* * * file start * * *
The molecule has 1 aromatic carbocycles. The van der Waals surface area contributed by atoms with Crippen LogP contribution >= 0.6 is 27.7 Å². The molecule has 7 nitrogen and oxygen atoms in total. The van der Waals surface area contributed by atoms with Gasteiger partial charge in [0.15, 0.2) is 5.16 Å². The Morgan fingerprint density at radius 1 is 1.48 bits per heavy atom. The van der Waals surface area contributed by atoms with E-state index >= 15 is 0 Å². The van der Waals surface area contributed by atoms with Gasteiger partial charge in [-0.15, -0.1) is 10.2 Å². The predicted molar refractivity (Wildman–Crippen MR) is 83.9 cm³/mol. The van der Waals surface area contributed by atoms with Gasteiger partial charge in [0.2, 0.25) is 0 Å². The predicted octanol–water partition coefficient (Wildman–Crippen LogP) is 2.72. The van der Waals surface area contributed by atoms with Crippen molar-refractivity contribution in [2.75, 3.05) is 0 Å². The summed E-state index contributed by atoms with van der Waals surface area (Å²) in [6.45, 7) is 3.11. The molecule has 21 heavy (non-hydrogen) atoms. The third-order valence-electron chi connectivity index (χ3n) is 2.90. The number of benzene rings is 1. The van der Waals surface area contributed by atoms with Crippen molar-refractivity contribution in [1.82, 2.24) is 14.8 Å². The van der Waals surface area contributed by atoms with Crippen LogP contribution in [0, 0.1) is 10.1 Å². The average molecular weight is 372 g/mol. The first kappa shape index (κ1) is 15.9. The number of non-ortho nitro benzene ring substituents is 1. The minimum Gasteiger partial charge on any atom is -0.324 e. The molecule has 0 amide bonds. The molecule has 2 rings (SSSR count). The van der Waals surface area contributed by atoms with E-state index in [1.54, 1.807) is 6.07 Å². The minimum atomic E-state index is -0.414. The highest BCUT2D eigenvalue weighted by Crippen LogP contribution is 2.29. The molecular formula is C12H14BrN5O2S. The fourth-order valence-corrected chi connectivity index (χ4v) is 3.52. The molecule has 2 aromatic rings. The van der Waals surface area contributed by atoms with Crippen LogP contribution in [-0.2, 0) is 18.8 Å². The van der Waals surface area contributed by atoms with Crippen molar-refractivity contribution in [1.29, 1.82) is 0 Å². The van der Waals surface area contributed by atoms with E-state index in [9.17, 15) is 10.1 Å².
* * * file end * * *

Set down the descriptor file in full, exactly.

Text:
The molecule has 1 aromatic carbocycles. The van der Waals surface area contributed by atoms with Crippen LogP contribution >= 0.6 is 27.7 Å². The molecule has 7 nitrogen and oxygen atoms in total. The van der Waals surface area contributed by atoms with Gasteiger partial charge in [0.15, 0.2) is 5.16 Å². The Morgan fingerprint density at radius 1 is 1.48 bits per heavy atom. The van der Waals surface area contributed by atoms with E-state index >= 15 is 0 Å². The van der Waals surface area contributed by atoms with Gasteiger partial charge in [-0.15, -0.1) is 10.2 Å². The predicted molar refractivity (Wildman–Crippen MR) is 83.9 cm³/mol. The van der Waals surface area contributed by atoms with Gasteiger partial charge in [0.2, 0.25) is 0 Å². The predicted octanol–water partition coefficient (Wildman–Crippen LogP) is 2.72. The van der Waals surface area contributed by atoms with Crippen molar-refractivity contribution in [2.75, 3.05) is 0 Å². The summed E-state index contributed by atoms with van der Waals surface area (Å²) in [6.45, 7) is 3.11. The molecule has 21 heavy (non-hydrogen) atoms. The third-order valence-electron chi connectivity index (χ3n) is 2.90. The number of benzene rings is 1. The van der Waals surface area contributed by atoms with Crippen molar-refractivity contribution in [1.82, 2.24) is 14.8 Å². The van der Waals surface area contributed by atoms with Crippen LogP contribution in [0, 0.1) is 10.1 Å². The average molecular weight is 372 g/mol. The first kappa shape index (κ1) is 15.9. The number of non-ortho nitro benzene ring substituents is 1. The minimum Gasteiger partial charge on any atom is -0.324 e. The molecule has 0 amide bonds. The molecule has 2 rings (SSSR count). The van der Waals surface area contributed by atoms with E-state index in [1.54, 1.807) is 6.07 Å². The minimum atomic E-state index is -0.414. The highest BCUT2D eigenvalue weighted by Crippen LogP contribution is 2.29. The molecular formula is C12H14BrN5O2S. The fourth-order valence-corrected chi connectivity index (χ4v) is 3.52. The molecule has 2 aromatic rings. The van der Waals surface area contributed by atoms with Crippen LogP contribution in [-0.2, 0) is 18.8 Å². The van der Waals surface area contributed by atoms with Crippen molar-refractivity contribution in [1.29, 1.82) is 0 Å². The van der Waals surface area contributed by atoms with E-state index in [9.17, 15) is 10.1 Å².